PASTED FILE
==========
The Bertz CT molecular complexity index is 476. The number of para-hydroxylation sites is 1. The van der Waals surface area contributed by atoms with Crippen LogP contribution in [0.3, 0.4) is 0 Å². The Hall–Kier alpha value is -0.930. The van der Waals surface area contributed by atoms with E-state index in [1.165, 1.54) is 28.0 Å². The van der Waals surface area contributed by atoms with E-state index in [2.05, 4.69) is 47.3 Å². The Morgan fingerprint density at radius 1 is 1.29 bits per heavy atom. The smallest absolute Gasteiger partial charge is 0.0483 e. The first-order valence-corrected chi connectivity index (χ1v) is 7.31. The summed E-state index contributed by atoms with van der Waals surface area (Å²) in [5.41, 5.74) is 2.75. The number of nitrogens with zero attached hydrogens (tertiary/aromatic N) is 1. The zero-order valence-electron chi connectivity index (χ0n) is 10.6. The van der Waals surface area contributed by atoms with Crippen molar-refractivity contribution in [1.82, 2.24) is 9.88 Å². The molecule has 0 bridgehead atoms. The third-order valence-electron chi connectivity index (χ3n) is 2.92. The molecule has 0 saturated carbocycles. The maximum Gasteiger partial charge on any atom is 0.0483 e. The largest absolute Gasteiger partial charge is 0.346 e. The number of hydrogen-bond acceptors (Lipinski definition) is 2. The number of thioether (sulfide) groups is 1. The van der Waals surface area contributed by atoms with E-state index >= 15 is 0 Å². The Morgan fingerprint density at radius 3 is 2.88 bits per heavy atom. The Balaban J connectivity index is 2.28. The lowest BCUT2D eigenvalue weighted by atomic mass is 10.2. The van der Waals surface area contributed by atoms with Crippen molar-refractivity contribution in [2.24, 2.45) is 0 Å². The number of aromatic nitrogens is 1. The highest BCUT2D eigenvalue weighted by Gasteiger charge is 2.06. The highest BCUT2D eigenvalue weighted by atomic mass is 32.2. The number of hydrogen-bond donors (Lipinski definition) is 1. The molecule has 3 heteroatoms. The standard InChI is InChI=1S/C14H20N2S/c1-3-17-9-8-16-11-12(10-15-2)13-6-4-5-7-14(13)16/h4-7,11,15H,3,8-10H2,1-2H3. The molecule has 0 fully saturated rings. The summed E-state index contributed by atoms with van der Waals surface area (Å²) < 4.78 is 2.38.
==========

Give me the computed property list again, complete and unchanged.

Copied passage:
The Bertz CT molecular complexity index is 476. The number of para-hydroxylation sites is 1. The van der Waals surface area contributed by atoms with Crippen LogP contribution in [0.3, 0.4) is 0 Å². The Hall–Kier alpha value is -0.930. The van der Waals surface area contributed by atoms with E-state index in [1.165, 1.54) is 28.0 Å². The van der Waals surface area contributed by atoms with E-state index in [2.05, 4.69) is 47.3 Å². The Morgan fingerprint density at radius 1 is 1.29 bits per heavy atom. The smallest absolute Gasteiger partial charge is 0.0483 e. The first-order valence-corrected chi connectivity index (χ1v) is 7.31. The summed E-state index contributed by atoms with van der Waals surface area (Å²) in [5.41, 5.74) is 2.75. The number of nitrogens with zero attached hydrogens (tertiary/aromatic N) is 1. The zero-order valence-electron chi connectivity index (χ0n) is 10.6. The van der Waals surface area contributed by atoms with Crippen molar-refractivity contribution in [1.82, 2.24) is 9.88 Å². The molecule has 0 bridgehead atoms. The third-order valence-electron chi connectivity index (χ3n) is 2.92. The molecule has 0 saturated carbocycles. The maximum Gasteiger partial charge on any atom is 0.0483 e. The largest absolute Gasteiger partial charge is 0.346 e. The number of hydrogen-bond acceptors (Lipinski definition) is 2. The number of thioether (sulfide) groups is 1. The van der Waals surface area contributed by atoms with E-state index >= 15 is 0 Å². The Morgan fingerprint density at radius 3 is 2.88 bits per heavy atom. The Balaban J connectivity index is 2.28. The lowest BCUT2D eigenvalue weighted by atomic mass is 10.2. The van der Waals surface area contributed by atoms with Crippen molar-refractivity contribution in [2.24, 2.45) is 0 Å². The number of aromatic nitrogens is 1. The highest BCUT2D eigenvalue weighted by Gasteiger charge is 2.06. The highest BCUT2D eigenvalue weighted by atomic mass is 32.2. The number of hydrogen-bond donors (Lipinski definition) is 1. The molecule has 3 heteroatoms. The standard InChI is InChI=1S/C14H20N2S/c1-3-17-9-8-16-11-12(10-15-2)13-6-4-5-7-14(13)16/h4-7,11,15H,3,8-10H2,1-2H3. The molecule has 0 fully saturated rings. The summed E-state index contributed by atoms with van der Waals surface area (Å²) < 4.78 is 2.38.